You will start by gaining a thorough foundation in microbiology and virology, using infectious diseases as a common link to promote your understanding. Through your study of epidemiology, you will learn to appreciate the way that diseases spread and the methods used to investigate this spread. On completion, you can expect to understand the role of various structures associated with the bacterial cell in causing a range of diseases, and appreciate the structure of viruses and how this relates to their capacity to cause disease and the host response to viral challenge. This will equip you with the necessary theoretical foundations to underpin your future studies.
Physiology and Metabolism
On this module, you will learn how parts of the body function and work together in the whole organism. You will study the physiology of the nervous system, cardiovascular system, respiratory system and special senses. Your study of metabolism will help you to understand the generation of energy within the body, anabolism, the role of enzymes, and specific functions such as glycolysis, the citric acid cycle, pentose phosphate pathway and photosynthesis. You will then combine your learning to gain a thorough understanding of the way the body adapts to environmental conditions such as altitude, depth, cold and heat.
Tutorials and Laboratories
Chemistry for Biologists - compulsory for entrants without A2 level Chemistry>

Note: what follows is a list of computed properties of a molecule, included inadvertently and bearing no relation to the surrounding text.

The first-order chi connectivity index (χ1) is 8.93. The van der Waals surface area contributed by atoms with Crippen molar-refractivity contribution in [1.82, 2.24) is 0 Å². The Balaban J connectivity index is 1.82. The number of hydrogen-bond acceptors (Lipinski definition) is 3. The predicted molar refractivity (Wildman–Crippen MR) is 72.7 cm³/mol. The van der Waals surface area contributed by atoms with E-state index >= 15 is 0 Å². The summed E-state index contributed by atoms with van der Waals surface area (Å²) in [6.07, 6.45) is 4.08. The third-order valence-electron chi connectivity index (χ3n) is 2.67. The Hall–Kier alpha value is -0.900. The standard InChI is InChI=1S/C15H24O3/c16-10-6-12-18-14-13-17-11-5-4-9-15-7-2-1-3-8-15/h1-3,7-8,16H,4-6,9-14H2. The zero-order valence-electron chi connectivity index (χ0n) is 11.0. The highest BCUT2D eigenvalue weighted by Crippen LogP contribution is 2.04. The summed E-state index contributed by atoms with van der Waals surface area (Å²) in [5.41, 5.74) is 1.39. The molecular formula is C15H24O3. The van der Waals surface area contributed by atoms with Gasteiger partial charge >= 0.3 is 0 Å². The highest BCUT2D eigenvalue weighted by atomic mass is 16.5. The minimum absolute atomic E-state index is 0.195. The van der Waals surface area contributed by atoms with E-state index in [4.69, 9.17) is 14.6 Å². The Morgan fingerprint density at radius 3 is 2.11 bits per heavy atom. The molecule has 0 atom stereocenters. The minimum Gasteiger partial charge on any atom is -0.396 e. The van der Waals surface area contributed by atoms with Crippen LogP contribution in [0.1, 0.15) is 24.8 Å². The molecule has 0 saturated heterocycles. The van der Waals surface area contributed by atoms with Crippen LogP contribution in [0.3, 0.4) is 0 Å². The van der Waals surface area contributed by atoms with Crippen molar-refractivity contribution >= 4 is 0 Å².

Tutorials and Laboratories
Molecular Cell Biology
On this module, you will gain a sound knowledge of the organisation, complexity and essential processes that occur in the genomes and information-processing mechanisms in all three domains of life. You will study the molecular biology that underlies fundamental cellular processes, including the cytoskeleton in cellular structure, function and motility, the mechanisms that control cell proliferation and genome stability, protein processing in secretory pathway organelles, and programmed cell death in eukaryotic cells.
Blood and Circulation
This module is designed to give you an all-round understanding of the physiology and pathophysiology of two linked body systems, blood, the haematological system, and circulation, the cardiovascular system. You will cover the functioning of these systems in both health and disease.
Epidemiology and Public Health
This module forms the basis for the third year modules Infectious Diseases and Health and Modern Approaches to Human Disease. You will cover assessing the evidence, the dynamics of disease and public health.
This module covers the replication strategies of important viruses, antiviral therapies, diagnosis and clinical case studies. You will learn how the medically related aspects of virology (how virus infections are diagnosed and treated) are important in combating viral disease.
The module provides an overview of the immune system with a focus on T cell immunity.
You will be introduced to a range of important microparasites, the diseases they cause and the parasite-host and environmental interactions that govern their biology and approaches to control. Examples include vector-borne and/or zoonotic organisms from Mycobacterium, Trypanosomes, Plasmodium to fungi.
Year Three/Four (Depending on if you do an industrial placement or study abroad)
Tutorials and Research Project
Modern Approaches to Human Disease